According to the researchers, they are adamant that the air present over the International Space Station (ISS) would get entirely fresh with passing time. A group of astronomers has developed a new device named Photobioreactor, which they already sent for testing. The device uses living algae to modify carbon dioxide into breathable oxygen or else even produce some edible food. It is no doubt that astronauts just cannot live on potatoes during their entire shipment period and a development like this always a plus point. The closed-loop systems known to refill the spacecraft with cargos or essentials like air or food has always been a vital part of the mission into deep space.
The bioreactor could successfully land on the ISS this week. The researchers hope that soon this new device will be cemented with other known closed-loop life support system that turns carbon dioxide to useable water and methane. During the processing, the left out carbon dioxide will be breathed in by the algae for their survival purpose. The future missions into the deep dark space will have loads of oxygen to breathe in using this viable source. Additionally, there will be protein-rich algae as well for the consumption purpose. Algae is hoped to form 30 % of the astronaut’s diet.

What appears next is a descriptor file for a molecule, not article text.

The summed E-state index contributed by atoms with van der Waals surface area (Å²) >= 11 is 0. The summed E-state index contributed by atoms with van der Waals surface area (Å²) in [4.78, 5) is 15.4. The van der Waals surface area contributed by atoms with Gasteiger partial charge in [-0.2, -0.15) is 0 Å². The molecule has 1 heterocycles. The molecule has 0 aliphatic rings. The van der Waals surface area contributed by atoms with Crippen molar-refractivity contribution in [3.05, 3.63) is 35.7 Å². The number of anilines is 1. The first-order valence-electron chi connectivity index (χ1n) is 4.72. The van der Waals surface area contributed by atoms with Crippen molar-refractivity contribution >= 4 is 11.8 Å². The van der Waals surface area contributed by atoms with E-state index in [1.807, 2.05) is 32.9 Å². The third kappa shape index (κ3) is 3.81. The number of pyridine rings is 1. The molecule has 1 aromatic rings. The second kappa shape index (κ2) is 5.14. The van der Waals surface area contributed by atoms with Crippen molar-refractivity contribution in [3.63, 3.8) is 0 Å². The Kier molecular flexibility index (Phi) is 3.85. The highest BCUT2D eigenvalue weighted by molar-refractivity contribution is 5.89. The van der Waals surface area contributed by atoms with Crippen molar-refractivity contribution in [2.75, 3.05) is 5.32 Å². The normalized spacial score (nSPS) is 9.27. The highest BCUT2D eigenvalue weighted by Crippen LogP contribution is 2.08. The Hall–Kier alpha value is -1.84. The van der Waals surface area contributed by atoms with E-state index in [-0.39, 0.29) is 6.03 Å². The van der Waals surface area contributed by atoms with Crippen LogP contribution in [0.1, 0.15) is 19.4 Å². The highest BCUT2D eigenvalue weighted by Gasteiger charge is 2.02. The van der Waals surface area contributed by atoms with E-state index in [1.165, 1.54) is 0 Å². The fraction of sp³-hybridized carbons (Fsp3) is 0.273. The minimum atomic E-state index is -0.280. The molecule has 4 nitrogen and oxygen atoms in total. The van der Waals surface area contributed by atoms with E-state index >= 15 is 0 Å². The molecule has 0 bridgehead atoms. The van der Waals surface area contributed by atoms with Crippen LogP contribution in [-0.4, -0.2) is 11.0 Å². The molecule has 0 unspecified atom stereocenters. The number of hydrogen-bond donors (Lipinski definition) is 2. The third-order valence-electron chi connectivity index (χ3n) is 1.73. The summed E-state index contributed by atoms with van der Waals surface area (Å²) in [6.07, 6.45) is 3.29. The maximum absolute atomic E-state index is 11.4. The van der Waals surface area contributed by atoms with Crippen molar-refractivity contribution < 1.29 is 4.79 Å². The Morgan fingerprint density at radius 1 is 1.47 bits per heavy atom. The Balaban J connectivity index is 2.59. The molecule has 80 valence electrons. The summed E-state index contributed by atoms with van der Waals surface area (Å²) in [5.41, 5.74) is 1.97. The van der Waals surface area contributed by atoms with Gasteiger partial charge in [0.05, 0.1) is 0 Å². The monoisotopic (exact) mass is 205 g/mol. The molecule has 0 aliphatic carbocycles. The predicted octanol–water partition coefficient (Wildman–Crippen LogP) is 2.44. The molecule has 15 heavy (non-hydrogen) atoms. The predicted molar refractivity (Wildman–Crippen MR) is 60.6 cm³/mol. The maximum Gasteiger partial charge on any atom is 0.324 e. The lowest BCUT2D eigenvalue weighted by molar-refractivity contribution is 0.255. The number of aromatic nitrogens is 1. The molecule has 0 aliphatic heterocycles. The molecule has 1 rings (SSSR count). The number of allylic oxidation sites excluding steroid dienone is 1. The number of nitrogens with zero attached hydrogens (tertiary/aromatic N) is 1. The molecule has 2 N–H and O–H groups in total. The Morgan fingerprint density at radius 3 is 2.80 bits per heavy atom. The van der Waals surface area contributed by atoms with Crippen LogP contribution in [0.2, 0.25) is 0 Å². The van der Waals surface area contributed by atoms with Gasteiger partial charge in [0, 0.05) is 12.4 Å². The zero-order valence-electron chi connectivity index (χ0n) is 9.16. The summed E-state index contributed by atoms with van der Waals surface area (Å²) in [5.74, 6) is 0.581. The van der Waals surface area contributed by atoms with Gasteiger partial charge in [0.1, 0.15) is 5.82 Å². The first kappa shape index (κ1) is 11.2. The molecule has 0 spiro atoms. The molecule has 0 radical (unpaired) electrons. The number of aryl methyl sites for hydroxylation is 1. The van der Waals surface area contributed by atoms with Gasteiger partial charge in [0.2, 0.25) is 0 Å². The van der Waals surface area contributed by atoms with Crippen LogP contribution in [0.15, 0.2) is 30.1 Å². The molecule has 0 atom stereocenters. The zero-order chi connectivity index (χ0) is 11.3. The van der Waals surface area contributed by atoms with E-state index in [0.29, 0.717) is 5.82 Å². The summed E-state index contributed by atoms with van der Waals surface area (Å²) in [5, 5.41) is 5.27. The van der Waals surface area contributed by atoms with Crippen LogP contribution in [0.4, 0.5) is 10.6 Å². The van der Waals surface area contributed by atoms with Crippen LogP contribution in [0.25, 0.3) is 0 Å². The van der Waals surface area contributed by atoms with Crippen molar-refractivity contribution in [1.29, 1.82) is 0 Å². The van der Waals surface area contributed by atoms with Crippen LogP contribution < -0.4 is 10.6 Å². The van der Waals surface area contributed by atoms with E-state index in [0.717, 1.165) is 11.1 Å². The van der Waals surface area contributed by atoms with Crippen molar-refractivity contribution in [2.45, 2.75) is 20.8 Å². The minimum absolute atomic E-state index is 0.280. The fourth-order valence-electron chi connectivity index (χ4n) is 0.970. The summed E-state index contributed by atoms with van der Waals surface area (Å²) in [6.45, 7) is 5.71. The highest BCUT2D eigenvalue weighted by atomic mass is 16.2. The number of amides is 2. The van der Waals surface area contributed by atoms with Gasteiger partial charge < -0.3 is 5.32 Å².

When the future life-support aspects are considered then this hybrid approach seems to pull us right at the forefront of success. According to German scientist Oliver Angerer, the use of such a system may seem functional at the primitive planetary base stations and also on longer space missions. However, until the foundation of the project is laid presently there is no chance the technology will be available in the future. Astronomers confirm that SpaceX’s Dragon spacecraft will be delivering drug-carrying nanoparticles, a microgravity platform and a variety of organs on a chip, and an algae-powered bioreactor to the International Space Station. The student-designed Genes in Space mission named Genes in Space-6 that can track yeast’s DNA breakdown path using CRISPR-Cas9 gene editing while in space.